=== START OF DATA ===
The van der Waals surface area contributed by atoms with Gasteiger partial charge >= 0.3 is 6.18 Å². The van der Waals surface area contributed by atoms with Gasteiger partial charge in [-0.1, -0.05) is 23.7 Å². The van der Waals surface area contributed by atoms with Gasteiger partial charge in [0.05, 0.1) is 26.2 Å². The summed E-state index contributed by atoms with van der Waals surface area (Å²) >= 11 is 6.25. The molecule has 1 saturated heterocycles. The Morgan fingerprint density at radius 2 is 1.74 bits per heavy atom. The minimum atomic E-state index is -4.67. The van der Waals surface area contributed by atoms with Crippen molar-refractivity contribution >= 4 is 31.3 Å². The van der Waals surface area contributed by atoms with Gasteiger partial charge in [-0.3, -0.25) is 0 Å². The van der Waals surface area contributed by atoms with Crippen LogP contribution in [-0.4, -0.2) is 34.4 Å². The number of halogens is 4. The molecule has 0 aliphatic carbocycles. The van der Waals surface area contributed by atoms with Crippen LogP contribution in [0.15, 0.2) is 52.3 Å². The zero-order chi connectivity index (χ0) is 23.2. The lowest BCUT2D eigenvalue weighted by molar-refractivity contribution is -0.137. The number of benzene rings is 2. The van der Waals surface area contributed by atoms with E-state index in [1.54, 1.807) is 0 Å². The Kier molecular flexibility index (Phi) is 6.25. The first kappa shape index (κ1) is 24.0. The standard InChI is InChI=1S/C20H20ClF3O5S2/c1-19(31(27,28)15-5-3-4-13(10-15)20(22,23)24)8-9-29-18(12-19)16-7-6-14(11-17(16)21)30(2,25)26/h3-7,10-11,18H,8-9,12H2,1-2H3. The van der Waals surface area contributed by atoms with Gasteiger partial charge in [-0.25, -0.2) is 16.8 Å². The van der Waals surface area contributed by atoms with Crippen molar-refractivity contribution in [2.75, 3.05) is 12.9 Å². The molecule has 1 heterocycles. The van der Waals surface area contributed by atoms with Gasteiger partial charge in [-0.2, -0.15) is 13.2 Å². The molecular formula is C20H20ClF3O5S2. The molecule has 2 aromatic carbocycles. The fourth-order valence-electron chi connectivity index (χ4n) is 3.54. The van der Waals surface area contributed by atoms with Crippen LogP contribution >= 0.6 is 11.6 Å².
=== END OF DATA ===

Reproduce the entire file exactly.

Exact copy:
The van der Waals surface area contributed by atoms with Gasteiger partial charge >= 0.3 is 6.18 Å². The van der Waals surface area contributed by atoms with Gasteiger partial charge in [-0.1, -0.05) is 23.7 Å². The van der Waals surface area contributed by atoms with Gasteiger partial charge in [0.05, 0.1) is 26.2 Å². The summed E-state index contributed by atoms with van der Waals surface area (Å²) >= 11 is 6.25. The molecule has 1 saturated heterocycles. The Morgan fingerprint density at radius 2 is 1.74 bits per heavy atom. The minimum atomic E-state index is -4.67. The van der Waals surface area contributed by atoms with Crippen molar-refractivity contribution >= 4 is 31.3 Å². The van der Waals surface area contributed by atoms with Gasteiger partial charge in [-0.3, -0.25) is 0 Å². The van der Waals surface area contributed by atoms with Crippen LogP contribution in [-0.4, -0.2) is 34.4 Å². The number of halogens is 4. The molecule has 0 aliphatic carbocycles. The van der Waals surface area contributed by atoms with Crippen LogP contribution in [0.15, 0.2) is 52.3 Å². The zero-order chi connectivity index (χ0) is 23.2. The lowest BCUT2D eigenvalue weighted by molar-refractivity contribution is -0.137. The number of benzene rings is 2. The van der Waals surface area contributed by atoms with E-state index in [1.54, 1.807) is 0 Å². The Kier molecular flexibility index (Phi) is 6.25. The first kappa shape index (κ1) is 24.0. The standard InChI is InChI=1S/C20H20ClF3O5S2/c1-19(31(27,28)15-5-3-4-13(10-15)20(22,23)24)8-9-29-18(12-19)16-7-6-14(11-17(16)21)30(2,25)26/h3-7,10-11,18H,8-9,12H2,1-2H3. The van der Waals surface area contributed by atoms with Gasteiger partial charge in [-0.25, -0.2) is 16.8 Å². The van der Waals surface area contributed by atoms with Crippen molar-refractivity contribution in [2.75, 3.05) is 12.9 Å². The molecule has 1 heterocycles. The van der Waals surface area contributed by atoms with Gasteiger partial charge in [-0.2, -0.15) is 13.2 Å². The molecular formula is C20H20ClF3O5S2. The molecule has 2 aromatic carbocycles. The fourth-order valence-electron chi connectivity index (χ4n) is 3.54. The van der Waals surface area contributed by atoms with Crippen LogP contribution >= 0.6 is 11.6 Å².